I have been experimenting with shooting in manual mode. With this mode the camera does no thinking for me. So, what does that mean? First, I have to set the aperture which tells the lens how big an opening is required and how much of the picture is in focus when I press the shutter (that little button that takes the picture). Second, I have to set the shutter speed which tells the camera how long to keep the lens open (short shutter speed like 1/1000 second is great for freezing action). Third, I have to set the ISO (sets the sensitivity of the sensor) so that I get a proper exposure based on the first two settings. I set the aperture, shutter speed and ISO and “hope” I get a good shot. Or, I could use an automatic mode and let the camera come up with its own setting based on the scene. (By the way, that’s how the point and shoot cameras work – like your iPhone).

It seems that many professional photographers use manual mode exclusively. Either they like the full control over all aspects of the photograph, or they are mildly arrogant. Or, maybe it is a combination of both. Since I have the mild arrogance down pat, all I need is to do is to shoot in manual mode, and I too can be a professional. Oh, you have to make money too? Well, two out of three ain’t bad.

We recently have increased the number of shoots to allow us to master manual mode. By the way, why did Nikon (and Canon) include all these automatic modes in their professional cameras if the professional won’t use them? That’s a rhetorical question so you don’t have to answer.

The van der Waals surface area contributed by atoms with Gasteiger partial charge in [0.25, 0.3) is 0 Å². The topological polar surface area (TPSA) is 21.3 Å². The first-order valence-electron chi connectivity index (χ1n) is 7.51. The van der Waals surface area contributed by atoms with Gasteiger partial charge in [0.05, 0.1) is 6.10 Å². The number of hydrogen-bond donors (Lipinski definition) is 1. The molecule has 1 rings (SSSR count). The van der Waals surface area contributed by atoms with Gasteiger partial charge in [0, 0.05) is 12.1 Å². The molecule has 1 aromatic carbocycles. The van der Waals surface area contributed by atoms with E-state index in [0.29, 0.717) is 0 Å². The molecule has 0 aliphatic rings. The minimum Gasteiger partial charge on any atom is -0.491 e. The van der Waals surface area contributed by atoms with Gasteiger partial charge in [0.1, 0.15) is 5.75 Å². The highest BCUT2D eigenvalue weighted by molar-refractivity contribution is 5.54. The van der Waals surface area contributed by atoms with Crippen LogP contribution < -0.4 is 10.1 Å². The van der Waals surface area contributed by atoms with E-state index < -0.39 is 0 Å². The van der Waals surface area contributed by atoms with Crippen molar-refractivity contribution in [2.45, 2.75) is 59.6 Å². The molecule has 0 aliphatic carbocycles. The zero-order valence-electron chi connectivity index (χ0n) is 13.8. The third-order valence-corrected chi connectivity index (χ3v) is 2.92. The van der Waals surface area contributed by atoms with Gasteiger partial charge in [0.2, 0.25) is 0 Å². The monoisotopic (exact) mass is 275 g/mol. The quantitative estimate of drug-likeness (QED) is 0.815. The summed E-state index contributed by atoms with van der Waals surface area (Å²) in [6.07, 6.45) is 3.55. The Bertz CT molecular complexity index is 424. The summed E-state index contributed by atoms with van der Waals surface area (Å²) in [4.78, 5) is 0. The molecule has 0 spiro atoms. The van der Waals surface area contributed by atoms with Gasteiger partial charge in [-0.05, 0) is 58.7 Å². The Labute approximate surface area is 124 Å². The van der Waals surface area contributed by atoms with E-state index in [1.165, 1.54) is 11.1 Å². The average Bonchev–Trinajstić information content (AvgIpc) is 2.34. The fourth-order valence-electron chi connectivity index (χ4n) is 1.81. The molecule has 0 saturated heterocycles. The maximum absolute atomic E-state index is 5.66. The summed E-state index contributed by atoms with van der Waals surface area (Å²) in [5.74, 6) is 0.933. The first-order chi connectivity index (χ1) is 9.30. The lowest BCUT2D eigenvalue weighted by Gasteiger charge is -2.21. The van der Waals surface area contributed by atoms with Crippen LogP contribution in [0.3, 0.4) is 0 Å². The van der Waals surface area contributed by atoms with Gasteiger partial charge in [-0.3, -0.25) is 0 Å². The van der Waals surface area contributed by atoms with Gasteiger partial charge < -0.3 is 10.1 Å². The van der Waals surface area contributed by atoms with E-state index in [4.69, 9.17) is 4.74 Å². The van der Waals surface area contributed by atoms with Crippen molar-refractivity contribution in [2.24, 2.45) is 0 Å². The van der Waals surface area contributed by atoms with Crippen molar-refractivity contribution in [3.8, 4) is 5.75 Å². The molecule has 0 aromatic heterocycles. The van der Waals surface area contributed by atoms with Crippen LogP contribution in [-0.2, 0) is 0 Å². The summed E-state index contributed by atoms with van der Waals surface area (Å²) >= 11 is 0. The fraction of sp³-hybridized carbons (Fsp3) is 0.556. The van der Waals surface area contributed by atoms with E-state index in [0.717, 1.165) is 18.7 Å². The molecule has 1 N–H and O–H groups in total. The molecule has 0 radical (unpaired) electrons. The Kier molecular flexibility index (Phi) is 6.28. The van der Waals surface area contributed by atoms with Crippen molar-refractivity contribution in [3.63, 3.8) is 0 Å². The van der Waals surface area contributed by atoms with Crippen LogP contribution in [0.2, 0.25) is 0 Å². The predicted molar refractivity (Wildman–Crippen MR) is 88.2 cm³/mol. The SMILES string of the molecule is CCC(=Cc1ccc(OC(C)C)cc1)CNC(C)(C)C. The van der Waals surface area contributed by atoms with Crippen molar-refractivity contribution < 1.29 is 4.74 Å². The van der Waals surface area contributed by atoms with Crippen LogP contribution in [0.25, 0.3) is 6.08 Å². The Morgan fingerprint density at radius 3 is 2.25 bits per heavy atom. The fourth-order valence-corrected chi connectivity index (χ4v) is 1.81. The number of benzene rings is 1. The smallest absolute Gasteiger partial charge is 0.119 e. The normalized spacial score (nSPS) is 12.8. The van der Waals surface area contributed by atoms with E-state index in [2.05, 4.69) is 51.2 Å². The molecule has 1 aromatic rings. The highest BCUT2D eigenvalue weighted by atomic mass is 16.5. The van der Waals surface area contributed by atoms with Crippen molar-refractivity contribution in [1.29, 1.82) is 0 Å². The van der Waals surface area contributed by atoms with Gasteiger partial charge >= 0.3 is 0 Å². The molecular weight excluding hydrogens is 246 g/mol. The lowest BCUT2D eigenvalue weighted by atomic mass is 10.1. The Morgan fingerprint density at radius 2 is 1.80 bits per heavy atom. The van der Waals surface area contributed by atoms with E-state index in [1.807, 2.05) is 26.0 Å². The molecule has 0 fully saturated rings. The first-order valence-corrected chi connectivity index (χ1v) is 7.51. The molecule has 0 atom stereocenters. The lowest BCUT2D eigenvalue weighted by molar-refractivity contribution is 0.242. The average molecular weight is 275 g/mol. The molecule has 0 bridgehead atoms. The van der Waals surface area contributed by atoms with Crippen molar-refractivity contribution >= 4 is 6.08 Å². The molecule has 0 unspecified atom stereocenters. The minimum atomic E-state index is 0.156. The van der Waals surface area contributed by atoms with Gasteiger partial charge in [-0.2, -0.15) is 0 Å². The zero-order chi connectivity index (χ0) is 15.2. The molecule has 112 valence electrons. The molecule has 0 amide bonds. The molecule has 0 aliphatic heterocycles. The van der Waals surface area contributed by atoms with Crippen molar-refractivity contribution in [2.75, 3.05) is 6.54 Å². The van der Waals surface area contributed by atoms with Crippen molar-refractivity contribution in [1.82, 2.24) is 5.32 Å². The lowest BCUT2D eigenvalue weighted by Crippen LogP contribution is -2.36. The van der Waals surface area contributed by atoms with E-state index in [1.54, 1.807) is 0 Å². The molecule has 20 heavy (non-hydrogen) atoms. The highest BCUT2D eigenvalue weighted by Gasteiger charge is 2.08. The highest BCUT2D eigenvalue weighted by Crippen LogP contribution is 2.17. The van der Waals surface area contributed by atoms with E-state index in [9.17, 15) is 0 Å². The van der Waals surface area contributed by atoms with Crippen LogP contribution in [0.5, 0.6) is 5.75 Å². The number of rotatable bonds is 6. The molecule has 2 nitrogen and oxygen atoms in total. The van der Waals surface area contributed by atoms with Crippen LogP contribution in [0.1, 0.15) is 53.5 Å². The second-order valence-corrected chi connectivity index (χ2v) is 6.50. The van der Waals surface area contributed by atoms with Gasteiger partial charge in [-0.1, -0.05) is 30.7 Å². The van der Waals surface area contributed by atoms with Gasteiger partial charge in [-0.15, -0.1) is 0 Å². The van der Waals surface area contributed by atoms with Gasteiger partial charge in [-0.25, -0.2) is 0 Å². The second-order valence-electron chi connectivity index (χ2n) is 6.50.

We were running out of interesting places to shoot near our home in Northborough, MA, so this weekend we expanded our search and found Griswold, CT. Who ever heard of Griswold and where would it be? It’s tucked into the southeastern part of Connecticut, just north of Norwich. And there in Griswold, fields and fields of sunflowers call Buttonwood Farm their home. Known by botanists as Helianthus Annuus, they can grow to 12 feet with a large yellow flower on top.

At the end of the shoot, I felt sorry for all these sunflowers. They had to put up with me saying, “hold that pose, please, I’m getting all my settings just right.” This was often followed by, “Oops, wrong settings, hang on while I shoot another.” After an hour or so of that, I came up with a few decent shots.

This sunflower held its pose for me just long enough!

This sunflower held its pose for me just long enough!

One sunflower waited long enough and decided to leave - before I got the perfect shot.

One sunflower waited long enough while the other decided to leave, before I got the perfect shot.

A captive audience - where could they go?

A captive audience – where could they go?

What do you think? Aren’t sunflowers great? And patient??

One last thing: All proceeds from Buttonwood Farm Sunflowers go to the Make a Wish Foundation. More information can be found at: Buttonwood Farm.